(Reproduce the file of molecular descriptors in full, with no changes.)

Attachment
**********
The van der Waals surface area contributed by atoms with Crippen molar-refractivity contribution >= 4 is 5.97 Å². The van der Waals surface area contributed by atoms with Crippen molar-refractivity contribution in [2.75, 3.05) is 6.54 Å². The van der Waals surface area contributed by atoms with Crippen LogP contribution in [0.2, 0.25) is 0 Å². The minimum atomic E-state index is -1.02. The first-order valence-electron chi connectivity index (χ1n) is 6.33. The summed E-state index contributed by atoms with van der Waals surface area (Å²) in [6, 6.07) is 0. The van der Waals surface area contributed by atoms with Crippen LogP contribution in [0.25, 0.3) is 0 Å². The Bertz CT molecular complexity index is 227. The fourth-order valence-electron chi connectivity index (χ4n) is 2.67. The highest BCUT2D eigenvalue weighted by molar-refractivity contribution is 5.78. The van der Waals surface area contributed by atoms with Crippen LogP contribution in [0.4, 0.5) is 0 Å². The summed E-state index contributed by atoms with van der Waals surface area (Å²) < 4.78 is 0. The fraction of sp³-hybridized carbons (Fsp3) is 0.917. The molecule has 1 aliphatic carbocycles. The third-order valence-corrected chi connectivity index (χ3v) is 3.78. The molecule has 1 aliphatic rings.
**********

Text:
The van der Waals surface area contributed by atoms with Crippen molar-refractivity contribution >= 4 is 5.97 Å². The van der Waals surface area contributed by atoms with Crippen molar-refractivity contribution in [2.75, 3.05) is 6.54 Å². The van der Waals surface area contributed by atoms with Crippen LogP contribution in [0.2, 0.25) is 0 Å². The minimum atomic E-state index is -1.02. The first-order valence-electron chi connectivity index (χ1n) is 6.33. The summed E-state index contributed by atoms with van der Waals surface area (Å²) in [6, 6.07) is 0. The van der Waals surface area contributed by atoms with Crippen LogP contribution in [0.25, 0.3) is 0 Å². The Bertz CT molecular complexity index is 227. The fourth-order valence-electron chi connectivity index (χ4n) is 2.67. The highest BCUT2D eigenvalue weighted by molar-refractivity contribution is 5.78. The van der Waals surface area contributed by atoms with Crippen LogP contribution in [0.4, 0.5) is 0 Å². The summed E-state index contributed by atoms with van der Waals surface area (Å²) < 4.78 is 0. The fraction of sp³-hybridized carbons (Fsp3) is 0.917. The molecule has 1 aliphatic carbocycles. The third-order valence-corrected chi connectivity index (χ3v) is 3.78. The molecule has 1 aliphatic rings.